Joe Root makes ‘most challenging’ decision to step down as England captain

Joe Root Ben Stokes

Joe Root has described his decision to step down as England’s Test captain as his “most challenging” but conceded it recently hit home how much of a toll the role had taken on him.

The 31-year-old resigns with a number of favourable records, but a disastrous 12 months of red-ball cricket essentially made his position untenable.

A recent 1-0 series defeat in the West Indies extended England’s winless run to five series, which included heavy losses away to India and Australia, and has seen the country taste victory only once in their last 17 Test matches.

Days after an all-too familiar capitulation in Grenada, Root highlighted the “positives” of the tour but has now brought his five-year tenure to an end in a move that could signal the beginning of the much-discussed red-ball reset.

Root, who will continue as a batter, said: “I have decided to step down as England men’s Test captain.

“It has been the most challenging decision I have had to make in my career but having discussed this with my family and those closest to me; I know the timing is right.

“I am immensely proud to have captained my country and will look back on the past five years with enormous pride. It has been an honour to have done the job and to have been a custodian of what is the pinnacle of English cricket.

“I have loved leading my country, but recently it’s hit home how much of a toll it has taken on me and the impact it has had on me away from the game.”

Root took over as captain from Sir Alastair Cook in 2017 and while he oversaw a disappointing 4-0 loss Down Under, his side bounced back to thrash India at home the following year before they closed it out with victory in Sri Lanka.

Months after 50-over World Cup glory in the summer of 2019, the Yorkshire batter was again unable to reclaim the urn after Australia secured a 2-2 draw in the home Ashes series.

Joe Root celebrates a century at Headingley
Joe Root celebrates a century at Headingley (Nigel French/PA)

The arrival of Chris Silverwood as head coach was hoped to help England readdress their focus between red and white-ball cricket but the unexpected coronavirus pandemic occurred before an awful 2021.

A second successive 4-0 Ashes loss in Australia resulted in Silverwood, batting coach Graham Thorpe and Ashley Giles, who was managing director of England men’s cricket, being dismissed but Root remained in post for the West Indies under the stewardship of interim head coach Paul Collingwood.

Positive signs were evident in the draws in Antigua and Barbados but, without key duo James Anderson and Stuart Broad who were surprisingly left at home, England were thrashed by 10 wickets in the final Test to go down 1-0 in Root’s 64th Test as captain.

That figure alone is a record for the most number of matches as England skipper and his 27 victories puts him out in front in terms of overall wins, but another change of leadership has now occurred for the Test side.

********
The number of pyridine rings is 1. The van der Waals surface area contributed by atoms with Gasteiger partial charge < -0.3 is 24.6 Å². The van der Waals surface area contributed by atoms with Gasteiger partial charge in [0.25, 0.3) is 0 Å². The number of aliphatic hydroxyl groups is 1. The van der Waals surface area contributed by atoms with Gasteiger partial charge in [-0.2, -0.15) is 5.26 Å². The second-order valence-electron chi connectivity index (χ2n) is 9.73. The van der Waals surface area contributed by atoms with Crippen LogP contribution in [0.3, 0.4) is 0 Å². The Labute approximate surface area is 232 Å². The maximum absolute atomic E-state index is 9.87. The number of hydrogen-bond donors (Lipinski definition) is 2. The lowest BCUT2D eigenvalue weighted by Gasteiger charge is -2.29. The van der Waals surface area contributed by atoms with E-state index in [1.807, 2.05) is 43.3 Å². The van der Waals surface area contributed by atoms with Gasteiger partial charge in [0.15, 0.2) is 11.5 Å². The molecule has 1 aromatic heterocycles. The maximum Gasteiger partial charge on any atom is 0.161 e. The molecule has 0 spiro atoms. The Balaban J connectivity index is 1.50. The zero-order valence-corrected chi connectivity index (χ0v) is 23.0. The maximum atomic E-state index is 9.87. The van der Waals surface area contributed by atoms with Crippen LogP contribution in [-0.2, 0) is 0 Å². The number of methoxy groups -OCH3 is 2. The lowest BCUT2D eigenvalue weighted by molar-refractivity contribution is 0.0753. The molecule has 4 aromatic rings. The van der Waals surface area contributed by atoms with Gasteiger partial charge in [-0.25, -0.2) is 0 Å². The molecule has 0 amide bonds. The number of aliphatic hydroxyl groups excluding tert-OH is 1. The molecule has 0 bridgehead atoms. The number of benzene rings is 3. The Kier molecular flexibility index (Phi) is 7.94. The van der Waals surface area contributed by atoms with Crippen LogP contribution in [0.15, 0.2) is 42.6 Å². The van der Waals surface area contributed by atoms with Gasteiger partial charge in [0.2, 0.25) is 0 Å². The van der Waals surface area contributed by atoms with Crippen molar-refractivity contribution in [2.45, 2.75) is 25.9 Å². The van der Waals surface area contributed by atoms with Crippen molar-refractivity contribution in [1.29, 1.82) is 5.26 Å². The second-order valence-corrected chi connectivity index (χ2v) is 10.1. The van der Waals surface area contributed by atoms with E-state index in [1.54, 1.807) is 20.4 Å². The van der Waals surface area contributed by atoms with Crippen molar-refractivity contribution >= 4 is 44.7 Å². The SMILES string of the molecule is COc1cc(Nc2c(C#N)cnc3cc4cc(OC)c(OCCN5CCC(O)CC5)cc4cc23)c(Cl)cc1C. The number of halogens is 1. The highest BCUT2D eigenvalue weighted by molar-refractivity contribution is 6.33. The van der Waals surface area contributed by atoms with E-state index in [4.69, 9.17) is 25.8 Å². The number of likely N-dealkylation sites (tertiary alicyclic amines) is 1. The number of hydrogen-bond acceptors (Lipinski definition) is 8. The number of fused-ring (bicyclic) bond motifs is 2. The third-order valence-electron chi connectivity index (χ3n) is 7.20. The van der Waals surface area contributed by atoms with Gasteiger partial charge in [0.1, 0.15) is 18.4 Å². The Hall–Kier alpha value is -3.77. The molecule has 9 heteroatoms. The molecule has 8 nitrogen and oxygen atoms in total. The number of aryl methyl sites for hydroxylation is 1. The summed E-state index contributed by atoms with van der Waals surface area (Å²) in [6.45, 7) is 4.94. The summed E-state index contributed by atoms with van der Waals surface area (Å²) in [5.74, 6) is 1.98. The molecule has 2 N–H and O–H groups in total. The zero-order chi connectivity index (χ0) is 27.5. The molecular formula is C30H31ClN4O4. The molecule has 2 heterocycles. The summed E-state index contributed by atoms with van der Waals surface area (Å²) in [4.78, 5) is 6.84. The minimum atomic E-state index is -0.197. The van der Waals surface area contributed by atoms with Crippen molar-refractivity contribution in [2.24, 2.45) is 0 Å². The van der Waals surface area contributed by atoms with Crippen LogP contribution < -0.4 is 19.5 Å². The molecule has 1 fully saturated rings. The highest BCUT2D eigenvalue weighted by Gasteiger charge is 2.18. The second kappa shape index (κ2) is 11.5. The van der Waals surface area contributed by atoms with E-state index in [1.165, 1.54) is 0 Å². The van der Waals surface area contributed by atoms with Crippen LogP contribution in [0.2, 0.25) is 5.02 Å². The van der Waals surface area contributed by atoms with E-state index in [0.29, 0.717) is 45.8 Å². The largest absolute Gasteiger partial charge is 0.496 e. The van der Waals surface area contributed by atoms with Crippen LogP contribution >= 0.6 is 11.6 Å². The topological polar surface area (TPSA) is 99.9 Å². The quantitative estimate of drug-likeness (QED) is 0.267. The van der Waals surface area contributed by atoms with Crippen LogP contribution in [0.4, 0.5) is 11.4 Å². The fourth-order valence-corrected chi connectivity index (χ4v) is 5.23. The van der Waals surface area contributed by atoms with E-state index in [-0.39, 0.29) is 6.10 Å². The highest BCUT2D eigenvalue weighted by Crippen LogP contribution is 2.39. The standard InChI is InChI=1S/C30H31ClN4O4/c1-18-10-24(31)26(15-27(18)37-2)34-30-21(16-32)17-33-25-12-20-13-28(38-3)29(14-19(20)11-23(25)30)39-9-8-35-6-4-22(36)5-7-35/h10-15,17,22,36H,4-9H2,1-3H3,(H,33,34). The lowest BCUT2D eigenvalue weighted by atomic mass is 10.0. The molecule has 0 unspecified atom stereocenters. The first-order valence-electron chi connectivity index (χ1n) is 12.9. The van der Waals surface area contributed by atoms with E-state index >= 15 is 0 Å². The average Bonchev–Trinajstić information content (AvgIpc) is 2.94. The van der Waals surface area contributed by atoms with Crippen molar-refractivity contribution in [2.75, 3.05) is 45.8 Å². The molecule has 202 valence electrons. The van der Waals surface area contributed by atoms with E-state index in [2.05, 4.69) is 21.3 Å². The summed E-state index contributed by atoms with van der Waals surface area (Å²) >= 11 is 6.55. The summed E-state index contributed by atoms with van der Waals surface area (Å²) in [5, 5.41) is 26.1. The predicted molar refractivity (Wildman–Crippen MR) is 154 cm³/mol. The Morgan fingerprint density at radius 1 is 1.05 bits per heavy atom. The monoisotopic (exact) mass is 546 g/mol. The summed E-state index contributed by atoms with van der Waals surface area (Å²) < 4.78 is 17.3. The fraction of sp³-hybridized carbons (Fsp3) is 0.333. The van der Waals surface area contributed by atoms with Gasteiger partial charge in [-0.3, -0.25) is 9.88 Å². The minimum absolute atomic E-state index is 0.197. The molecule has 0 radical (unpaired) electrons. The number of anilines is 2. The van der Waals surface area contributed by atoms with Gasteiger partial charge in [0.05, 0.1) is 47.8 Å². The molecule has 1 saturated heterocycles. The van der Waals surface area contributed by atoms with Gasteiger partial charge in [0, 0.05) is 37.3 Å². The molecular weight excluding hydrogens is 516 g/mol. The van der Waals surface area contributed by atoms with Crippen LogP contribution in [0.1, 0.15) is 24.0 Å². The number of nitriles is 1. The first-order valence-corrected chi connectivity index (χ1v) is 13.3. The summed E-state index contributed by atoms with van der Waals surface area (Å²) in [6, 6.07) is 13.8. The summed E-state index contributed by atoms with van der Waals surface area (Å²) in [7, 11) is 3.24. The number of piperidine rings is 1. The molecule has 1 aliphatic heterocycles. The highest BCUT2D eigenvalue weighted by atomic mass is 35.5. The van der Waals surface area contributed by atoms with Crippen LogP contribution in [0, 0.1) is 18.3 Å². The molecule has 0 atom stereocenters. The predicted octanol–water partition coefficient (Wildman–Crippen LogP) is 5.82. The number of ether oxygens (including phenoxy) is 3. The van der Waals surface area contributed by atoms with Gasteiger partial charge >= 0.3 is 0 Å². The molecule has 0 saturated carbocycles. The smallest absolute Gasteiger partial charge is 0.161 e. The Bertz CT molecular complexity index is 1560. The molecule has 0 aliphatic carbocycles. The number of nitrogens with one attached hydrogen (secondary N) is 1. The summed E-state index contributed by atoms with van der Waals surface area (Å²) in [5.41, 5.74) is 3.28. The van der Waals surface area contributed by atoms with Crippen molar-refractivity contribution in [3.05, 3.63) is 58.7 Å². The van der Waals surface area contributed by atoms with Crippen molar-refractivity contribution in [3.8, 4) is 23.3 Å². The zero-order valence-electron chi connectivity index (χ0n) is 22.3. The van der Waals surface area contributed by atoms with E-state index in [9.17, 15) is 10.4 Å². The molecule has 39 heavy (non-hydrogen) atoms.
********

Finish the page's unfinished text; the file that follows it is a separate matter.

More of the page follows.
“I want to take this opportunity to thank my family, Carrie, Alfred and Bella, who have lived it all with me and been incredible pillars of love and support throughout,” England’s second-highest run scorer in Tests added.

“All of the players, coaches and support staff that have helped me during my tenure. It has been a great privilege to have been with them on this journey.

“I would also like to thank all the England supporters for their unwavering support. We are lucky to have the best fans in the world, and wherever we play, that positivity is something we always cherish and admire, which is a huge drive for all of us out there.

“I am excited to continue representing the Three Lions and producing performances that will enable the team to succeed. I look forward to helping the next captain, my teammates and coaches in whatever way I can.”

Predecessors Michael Atherton, Nasser Hussain and Michael Vaughan have all called on Root to step down in recent weeks but the latter praised his fellow Yorkshireman for being “the game’s best role model”.

Vaughan wrote on Twitter: “He (Joe) gave it everything with very little support for the red-ball team under his watch, then he had to deal with Covid times.

“He still is and will (be) the game’s best role model for many, many years.”

Hussain talked up Ben Stokes last month as a possible replacement for Root, who has not let the toll of captaincy affect his batting following a record-breaking 2021 where he scored 1,708 runs.

Vice-captain Stokes paid tribute to Root on Instagram, saying: “Been a great ride with you my friend.

“Watching one of my great mates lead us all out on to the field was a privilege. You have given everything to English cricket and we all want to say thank you for your sacrifices and hard work.”

Stokes is one of the few candidates to replace Root with the futures of experienced duo Anderson and Broad up in the air and not many other players guaranteed a place in the XI.

Tom Harrison, the England and Wales Cricket Board chief executive, talked up the “integrity and humility” of Root, but gave little mention of what is next for the Test side with a new captain, head coach and managing director all needed before the next series with New Zealand which begins in June.

“Joe has been an exceptional role model during his tenure, balancing the demands of Test captaincy whilst continuing to shine brilliantly through his own personal performances,” Harrison said.

“It has been a privilege and a huge pleasure to have worked with him in his capacity as our Test captain, and I know he’ll continue to drive English cricket forward as a senior player.”